7 insightful thoughts from a busy week in the media
Weekend. We created it. But it has been another anxious week, especially with new concerns about COVID-19. So today a little something different for The Poynter Report. Here are some random but hopefully relevant thoughts that came to mind during this busy and stressful week.
Looks like CNN is just going to take its tracks and hope that the controversy involving prime-time anchor Chris Cuomo eventually goes away. To make up for it in case you missed it totally: Chris helped his brother, New York Gov. Andrew Cuomo, in strategy sessions on how to fight accusations by several women that the governor sexually harassed them . And now, as Andrew faces possible impeachment and calls for his resignation, Chris has pulled out of history.
To CNN’s credit, the rest of the network is not turning away from it. This week, as soon as Don Lemon took over after the end of Chris’ show, he plunged into controversy. But from 9 p.m. to 10 p.m. EST every night – top notch real estate on TV – CNN has had to avoid one of the biggest stories in the news.
Chris covering the story is no longer an option, but maybe the best option this week was for CNN to say, “Sorry Chris Cuomo has an obvious conflict of interest about this story and because this story is too big not to be covered, Chris will not be this week. And then they could have had a replacement host, or had Anderson Cooper or Lemon take an extra hour.
Viewers would understand, Chris would avoid the conflict. And CNN could still cover the story. Maybe something to think about if Andrew ultimately resigns or faces impeachment.
Who is going to have the first interview with Andrew Cuomo? Will he make one? Is he ever going to have a press conference with questions?
Speaking of Andrew Cuomo, here’s an interesting piece. Isaac Chotiner of the New Yorker chats with Casey Seiler, editor of The Times Union in Albany, New York, in “How Andrew Cuomo Holds On To Power.”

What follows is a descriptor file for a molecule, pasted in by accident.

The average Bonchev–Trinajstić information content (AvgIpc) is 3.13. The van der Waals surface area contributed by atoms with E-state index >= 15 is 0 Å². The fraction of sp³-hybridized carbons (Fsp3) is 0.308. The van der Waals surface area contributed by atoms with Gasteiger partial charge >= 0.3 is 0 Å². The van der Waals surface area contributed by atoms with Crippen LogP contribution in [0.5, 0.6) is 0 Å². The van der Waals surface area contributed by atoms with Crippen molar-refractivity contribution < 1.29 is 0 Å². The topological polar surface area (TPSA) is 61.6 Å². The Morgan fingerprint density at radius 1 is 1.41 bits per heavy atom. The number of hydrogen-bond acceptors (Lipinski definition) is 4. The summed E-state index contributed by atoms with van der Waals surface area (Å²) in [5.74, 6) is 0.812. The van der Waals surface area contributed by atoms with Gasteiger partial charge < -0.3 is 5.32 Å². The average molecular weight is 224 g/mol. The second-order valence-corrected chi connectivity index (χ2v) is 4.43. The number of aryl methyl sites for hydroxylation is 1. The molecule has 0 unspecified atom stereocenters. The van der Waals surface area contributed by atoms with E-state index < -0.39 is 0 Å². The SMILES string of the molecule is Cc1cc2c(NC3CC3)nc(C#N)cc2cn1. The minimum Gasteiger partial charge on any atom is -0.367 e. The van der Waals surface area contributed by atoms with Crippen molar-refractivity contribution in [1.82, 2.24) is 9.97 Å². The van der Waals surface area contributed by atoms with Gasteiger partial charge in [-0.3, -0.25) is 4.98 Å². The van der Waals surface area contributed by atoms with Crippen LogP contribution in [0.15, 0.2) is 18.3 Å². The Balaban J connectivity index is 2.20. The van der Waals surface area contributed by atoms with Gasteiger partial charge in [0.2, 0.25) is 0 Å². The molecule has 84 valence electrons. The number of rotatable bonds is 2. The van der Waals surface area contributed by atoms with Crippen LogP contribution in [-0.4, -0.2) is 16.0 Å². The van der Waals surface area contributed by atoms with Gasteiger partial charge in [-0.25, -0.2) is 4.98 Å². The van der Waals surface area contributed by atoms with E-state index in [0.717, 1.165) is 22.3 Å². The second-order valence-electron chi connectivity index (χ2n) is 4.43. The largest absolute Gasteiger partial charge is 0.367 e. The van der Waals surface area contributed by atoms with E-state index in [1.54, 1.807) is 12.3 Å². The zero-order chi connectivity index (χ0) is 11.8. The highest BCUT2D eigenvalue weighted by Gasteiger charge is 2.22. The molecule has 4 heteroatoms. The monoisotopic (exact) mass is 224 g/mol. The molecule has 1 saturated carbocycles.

There have been a lot of people on Fox News whose message is “it’s your choice” when it comes to COVID-19 vaccines. Or they say things like “talk to your doctor, get information, find out what works for you”. And while it’s not the same as’ don’t get shot ‘, it’s also not the same as’ get the shot. This bland approach sends the message that it’s okay if you don’t want to take the picture. Brian Kilmeade of Fox News is one such person. Others have expressed doubts about the vaccine, such as Laura Ingraham.
Or take Sean Hannity, who said on air, “I believe in science and I believe in vaccinations.” But then he went on to, “Talk to your doctor.”
But Steve Doocy, one of the co-hosts of “Fox & Friends,” always told viewers to get the shot, and he did it again on Thursday, saying, “… a lot of people watched the show for 25 years to see what we think of different things. I think if you get a chance just pull it off.
Unsurprisingly, Kilmeade stuck with the entire “talk to your doctor” message, which created an uncomfortable segment. Washington Post Media Editor Paul Farhi tweeted, “Kilmeade wasn’t so careful last year in pushing Fauci to say hydroxychloroquine might be a good idea.” (And Farhi related to that story.)
But credit Doocy for trying to send the right message to viewers. It should also be noted that Doocy and Fox News presenter Harris Faulkner made a public service announcement encouraging people to get vaccinated, Faulkner saying, “If you can, get the vaccine.”
Too bad more Fox News personalities aren’t like Doocy when it comes to vaccine messaging. And that can make the difference. A Morning Consult poll this week showed that the share of Fox News viewers who said they likely won’t or definitely won’t get the vaccine fell to 27% this week, an all-time low in the Morning Consult tracking.
Here is the kind of title that is not surprising and yet incredibly tragic. From Justin Rohrlich of The Daily Beast: “A Texas GOP official laughed at COVID five days before he died of the virus. “
You see a lot of these stories – of people who refused to be vaccinated and / or wear a mask who then died from COVID. Or those who would not have received the vaccine regretting that decision as they clung to life in an intensive care unit. To verify that hard-to-watch CNN piece.